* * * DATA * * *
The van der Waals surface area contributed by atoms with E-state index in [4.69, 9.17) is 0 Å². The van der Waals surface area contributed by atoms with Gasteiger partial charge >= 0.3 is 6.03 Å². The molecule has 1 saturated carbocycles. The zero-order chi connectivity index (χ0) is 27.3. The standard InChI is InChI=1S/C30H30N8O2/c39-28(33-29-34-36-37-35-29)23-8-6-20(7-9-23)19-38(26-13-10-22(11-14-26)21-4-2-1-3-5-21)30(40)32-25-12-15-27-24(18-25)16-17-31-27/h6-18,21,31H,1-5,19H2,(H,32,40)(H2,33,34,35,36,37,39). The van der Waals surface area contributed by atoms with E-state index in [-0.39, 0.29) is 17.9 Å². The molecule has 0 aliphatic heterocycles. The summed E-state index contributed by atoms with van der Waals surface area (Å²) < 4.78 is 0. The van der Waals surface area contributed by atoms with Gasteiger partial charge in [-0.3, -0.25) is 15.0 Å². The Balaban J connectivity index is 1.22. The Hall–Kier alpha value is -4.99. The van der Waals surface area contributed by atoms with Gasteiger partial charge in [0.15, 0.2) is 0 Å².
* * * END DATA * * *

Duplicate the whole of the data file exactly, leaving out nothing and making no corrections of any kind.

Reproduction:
The van der Waals surface area contributed by atoms with E-state index in [4.69, 9.17) is 0 Å². The van der Waals surface area contributed by atoms with Gasteiger partial charge >= 0.3 is 6.03 Å². The molecule has 1 saturated carbocycles. The zero-order chi connectivity index (χ0) is 27.3. The standard InChI is InChI=1S/C30H30N8O2/c39-28(33-29-34-36-37-35-29)23-8-6-20(7-9-23)19-38(26-13-10-22(11-14-26)21-4-2-1-3-5-21)30(40)32-25-12-15-27-24(18-25)16-17-31-27/h6-18,21,31H,1-5,19H2,(H,32,40)(H2,33,34,35,36,37,39). The van der Waals surface area contributed by atoms with E-state index in [-0.39, 0.29) is 17.9 Å². The molecule has 0 aliphatic heterocycles. The summed E-state index contributed by atoms with van der Waals surface area (Å²) < 4.78 is 0. The van der Waals surface area contributed by atoms with Gasteiger partial charge in [-0.3, -0.25) is 15.0 Å². The Balaban J connectivity index is 1.22. The Hall–Kier alpha value is -4.99. The van der Waals surface area contributed by atoms with Gasteiger partial charge in [0.15, 0.2) is 0 Å².